The UK's Consumer Prices Index showed inflation was up to 1.8% in the 12 months to January, meaning the cost of living is now higher than the interest rates on many high street savings accounts. But there are still inflation-beating accounts for your cash out there, if you know where to look.

To protect your money against the rising cost of living, you'll need to find an account paying at least 1.8%, so long as the interest you earn is within your Personal Savings Allowance for the 2016/17 tax year.

The Personal Savings Allowance (PSA) allows you to earn £1,000 tax-free interest a year if you're a basic rate (20%) taxpayer or £500 tax-free interest a year if you're a higher rate (40%) taxpayer. 

If you’ve used up your allowance you will need to chase a rate of 2.25% if you're a basic rate taxpayer or 3% if you're a higher rate taxpayer.

To help you find the best home for your savings, we’ve rounded up the best inflation-beating accounts paying 1.8% or more.

Here are the accounts that beat inflation right now.

Savings accounts

No easy access and notice savings accounts beat inflation at the moment.

If you want to put your money in a savings account then you should look at fixed-rate bonds, although financial data provider Moneyfacts says only 23 of these are inflation-beating and you'll have to lock your money away for at least three and a half years.

Masthaven is offering a 42-month fixed-rate bond paying 1.83% on deposits from £500.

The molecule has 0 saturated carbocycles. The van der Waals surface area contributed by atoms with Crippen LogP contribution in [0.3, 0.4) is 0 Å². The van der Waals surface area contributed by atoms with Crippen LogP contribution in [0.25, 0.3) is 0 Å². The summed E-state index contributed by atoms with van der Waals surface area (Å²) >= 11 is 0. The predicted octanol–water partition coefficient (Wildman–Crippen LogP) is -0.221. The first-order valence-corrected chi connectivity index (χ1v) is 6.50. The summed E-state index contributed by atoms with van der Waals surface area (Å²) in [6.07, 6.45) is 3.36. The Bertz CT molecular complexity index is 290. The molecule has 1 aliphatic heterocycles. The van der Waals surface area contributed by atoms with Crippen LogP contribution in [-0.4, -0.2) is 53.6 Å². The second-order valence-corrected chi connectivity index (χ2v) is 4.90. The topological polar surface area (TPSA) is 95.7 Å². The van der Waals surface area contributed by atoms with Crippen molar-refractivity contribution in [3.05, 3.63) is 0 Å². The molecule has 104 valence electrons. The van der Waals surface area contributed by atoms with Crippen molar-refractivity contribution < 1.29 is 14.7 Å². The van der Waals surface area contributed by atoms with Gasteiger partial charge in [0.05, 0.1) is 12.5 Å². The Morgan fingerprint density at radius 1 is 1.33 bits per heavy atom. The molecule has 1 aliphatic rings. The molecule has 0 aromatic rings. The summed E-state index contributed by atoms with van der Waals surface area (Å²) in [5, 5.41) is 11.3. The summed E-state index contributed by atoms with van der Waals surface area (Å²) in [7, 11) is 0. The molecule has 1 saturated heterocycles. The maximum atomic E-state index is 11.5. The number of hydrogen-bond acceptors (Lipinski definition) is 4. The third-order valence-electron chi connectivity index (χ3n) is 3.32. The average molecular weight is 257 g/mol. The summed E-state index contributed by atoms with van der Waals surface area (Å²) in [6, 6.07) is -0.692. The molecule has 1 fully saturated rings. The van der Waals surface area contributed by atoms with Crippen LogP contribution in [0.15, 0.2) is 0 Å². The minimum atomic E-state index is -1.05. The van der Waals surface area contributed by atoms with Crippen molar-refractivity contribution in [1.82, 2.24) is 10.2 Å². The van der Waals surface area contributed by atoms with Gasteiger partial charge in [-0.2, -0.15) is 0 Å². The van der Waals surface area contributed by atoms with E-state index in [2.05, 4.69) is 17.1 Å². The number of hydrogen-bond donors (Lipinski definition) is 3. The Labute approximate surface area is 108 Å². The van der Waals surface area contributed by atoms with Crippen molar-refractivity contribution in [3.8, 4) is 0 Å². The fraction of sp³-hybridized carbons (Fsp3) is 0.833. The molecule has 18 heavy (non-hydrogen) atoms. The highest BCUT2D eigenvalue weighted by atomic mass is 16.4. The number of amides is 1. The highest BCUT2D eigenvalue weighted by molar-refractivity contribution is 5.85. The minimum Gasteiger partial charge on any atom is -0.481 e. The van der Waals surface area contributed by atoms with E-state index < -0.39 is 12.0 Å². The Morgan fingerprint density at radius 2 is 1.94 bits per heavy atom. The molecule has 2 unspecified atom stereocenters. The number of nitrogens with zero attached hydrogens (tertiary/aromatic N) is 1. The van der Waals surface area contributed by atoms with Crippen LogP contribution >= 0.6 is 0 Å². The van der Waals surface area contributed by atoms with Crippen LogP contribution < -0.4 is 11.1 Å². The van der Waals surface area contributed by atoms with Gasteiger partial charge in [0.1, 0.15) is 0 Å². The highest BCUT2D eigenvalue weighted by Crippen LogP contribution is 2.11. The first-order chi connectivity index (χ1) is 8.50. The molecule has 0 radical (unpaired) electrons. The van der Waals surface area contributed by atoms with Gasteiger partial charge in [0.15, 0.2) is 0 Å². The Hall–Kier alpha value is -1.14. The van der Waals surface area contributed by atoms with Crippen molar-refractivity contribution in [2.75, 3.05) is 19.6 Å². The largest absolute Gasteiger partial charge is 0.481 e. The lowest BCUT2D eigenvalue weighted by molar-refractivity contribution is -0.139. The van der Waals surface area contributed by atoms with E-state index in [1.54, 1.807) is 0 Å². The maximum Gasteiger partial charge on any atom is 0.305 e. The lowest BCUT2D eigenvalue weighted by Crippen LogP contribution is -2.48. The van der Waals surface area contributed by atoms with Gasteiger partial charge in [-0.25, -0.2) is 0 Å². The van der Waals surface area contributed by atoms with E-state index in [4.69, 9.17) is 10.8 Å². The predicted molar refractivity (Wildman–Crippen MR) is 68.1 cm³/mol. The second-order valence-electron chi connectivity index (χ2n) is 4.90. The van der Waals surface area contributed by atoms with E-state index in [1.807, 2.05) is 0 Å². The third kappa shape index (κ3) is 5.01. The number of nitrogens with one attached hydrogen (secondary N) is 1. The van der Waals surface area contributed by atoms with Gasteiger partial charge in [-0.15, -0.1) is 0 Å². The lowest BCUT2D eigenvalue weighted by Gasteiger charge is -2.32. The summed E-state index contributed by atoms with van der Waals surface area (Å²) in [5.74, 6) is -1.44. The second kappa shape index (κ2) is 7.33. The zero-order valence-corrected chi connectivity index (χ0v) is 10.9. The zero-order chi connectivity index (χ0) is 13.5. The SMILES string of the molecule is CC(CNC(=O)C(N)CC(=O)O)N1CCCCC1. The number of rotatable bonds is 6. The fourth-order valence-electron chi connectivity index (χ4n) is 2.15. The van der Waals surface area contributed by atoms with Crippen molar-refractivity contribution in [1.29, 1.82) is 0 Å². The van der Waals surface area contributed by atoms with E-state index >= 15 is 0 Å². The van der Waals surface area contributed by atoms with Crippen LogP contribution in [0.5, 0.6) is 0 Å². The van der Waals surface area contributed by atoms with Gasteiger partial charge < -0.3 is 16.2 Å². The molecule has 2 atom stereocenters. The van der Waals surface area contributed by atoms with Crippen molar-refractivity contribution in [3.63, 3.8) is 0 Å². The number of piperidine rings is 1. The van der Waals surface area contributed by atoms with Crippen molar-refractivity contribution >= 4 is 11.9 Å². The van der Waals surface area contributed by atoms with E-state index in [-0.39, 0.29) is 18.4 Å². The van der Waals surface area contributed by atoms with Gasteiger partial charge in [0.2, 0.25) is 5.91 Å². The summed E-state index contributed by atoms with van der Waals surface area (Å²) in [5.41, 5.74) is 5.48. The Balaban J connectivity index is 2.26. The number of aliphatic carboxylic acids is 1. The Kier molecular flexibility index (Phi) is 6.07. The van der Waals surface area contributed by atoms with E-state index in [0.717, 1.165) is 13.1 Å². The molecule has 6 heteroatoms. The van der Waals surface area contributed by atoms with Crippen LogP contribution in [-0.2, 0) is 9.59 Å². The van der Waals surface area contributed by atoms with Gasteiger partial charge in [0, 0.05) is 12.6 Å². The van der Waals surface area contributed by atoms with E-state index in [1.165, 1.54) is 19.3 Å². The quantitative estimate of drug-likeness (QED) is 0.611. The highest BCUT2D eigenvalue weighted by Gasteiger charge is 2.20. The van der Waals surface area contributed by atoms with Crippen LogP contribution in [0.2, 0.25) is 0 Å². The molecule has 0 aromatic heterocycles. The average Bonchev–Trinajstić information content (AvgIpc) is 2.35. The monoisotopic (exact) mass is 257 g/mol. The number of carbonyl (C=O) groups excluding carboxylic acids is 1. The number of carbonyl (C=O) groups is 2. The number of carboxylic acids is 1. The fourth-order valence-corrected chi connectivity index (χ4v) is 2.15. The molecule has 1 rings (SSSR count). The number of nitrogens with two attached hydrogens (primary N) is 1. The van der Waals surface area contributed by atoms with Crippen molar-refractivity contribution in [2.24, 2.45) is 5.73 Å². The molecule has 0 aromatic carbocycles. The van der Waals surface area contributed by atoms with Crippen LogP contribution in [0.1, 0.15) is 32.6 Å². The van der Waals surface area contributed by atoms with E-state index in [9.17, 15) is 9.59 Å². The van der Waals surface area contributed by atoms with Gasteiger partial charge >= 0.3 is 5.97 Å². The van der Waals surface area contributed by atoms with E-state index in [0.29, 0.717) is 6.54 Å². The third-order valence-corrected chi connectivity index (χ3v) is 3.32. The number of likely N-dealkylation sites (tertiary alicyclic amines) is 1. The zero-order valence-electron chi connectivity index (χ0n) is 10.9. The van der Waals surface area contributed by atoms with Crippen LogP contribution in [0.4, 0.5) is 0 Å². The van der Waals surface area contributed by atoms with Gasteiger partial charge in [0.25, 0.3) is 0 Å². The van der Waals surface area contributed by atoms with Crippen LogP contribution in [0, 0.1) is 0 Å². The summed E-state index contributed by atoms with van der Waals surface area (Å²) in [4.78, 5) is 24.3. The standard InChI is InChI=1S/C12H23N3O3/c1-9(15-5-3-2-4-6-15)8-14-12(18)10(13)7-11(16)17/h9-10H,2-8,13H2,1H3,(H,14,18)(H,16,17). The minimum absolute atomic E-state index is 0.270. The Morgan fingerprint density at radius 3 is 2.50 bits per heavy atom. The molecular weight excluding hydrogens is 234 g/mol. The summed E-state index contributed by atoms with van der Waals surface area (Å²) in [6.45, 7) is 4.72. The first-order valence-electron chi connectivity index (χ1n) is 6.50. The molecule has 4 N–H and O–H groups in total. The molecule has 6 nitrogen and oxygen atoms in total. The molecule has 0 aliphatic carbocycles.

Alternatively, Vanquis Bank offers a four-year fixed-rate bond paying 1.96% on balances from £1,000.

If you are willing to lock your money away for longer, Masthaven offers a five-year fixed-rate bond paying 2.06%, which you can open with £500.

Compare savings accounts

Cash Isas

No cash Isas currently beat inflation.

Why current accounts are better

Current accounts offer better rates than savings deals, particularly when you factor in the Personal Savings Allowance and the fact you can get instant access to your cash.

For example, the Nationwide FlexDirect account offers you 5% on balances of up to £2,500 for the first 12 months. However, this will drop to a measly 1% after the first year.

Other banks have cut the interest rate on their current accounts but several still pay 3%. The TSB Classic Plus account pays 3% on balances of up to £1,500.

The Tesco Bank Current Account also pays 3% but on balances up to £3,000. Unlike other current accounts it’s easy to use as a savings account as you don’t have to set up and Direct Debits or deposit a minimum amount each month to benefit.  

However, the popularity of this account has caused it to freeze new applications, with no indication of when it will be available again.

Meanwhile, the Bank of Scotland Current Account with Vantage pays 3% on balances of £3,000-£5,000. However, you must pay in at least £1,000 each month and have at least two Direct Debits set up on the account to benefit.

Lloyds Bank's Club Lloyds pays 2% on up to £5,000. You need to pay in at least £1,500 a month otherwise there's a £3 monthly account fee.

For larger balances, the Santander 123 current account pays 1.5% on up to £20,000. It also pays cashback on your direct debits, though there is a £5 monthly fee to consider.

Other options to consider

With inflation forecast to keep rising, it might be worth considering moving some of your cash into other places that have more risk but could offer greater rewards.

If you haven't used some or all of your tax-free stocks & shares Isa allowance, you have up to £15,240 to play with.

Or there's peer-to-peer lending, where you lend your money to individual borrowers or businesses or investors.

This area currently isn't protected by the Financial Services Compensation Scheme but could offer far higher returns than a high street account.

Compare the returns on offer from peer-to-peer lending companies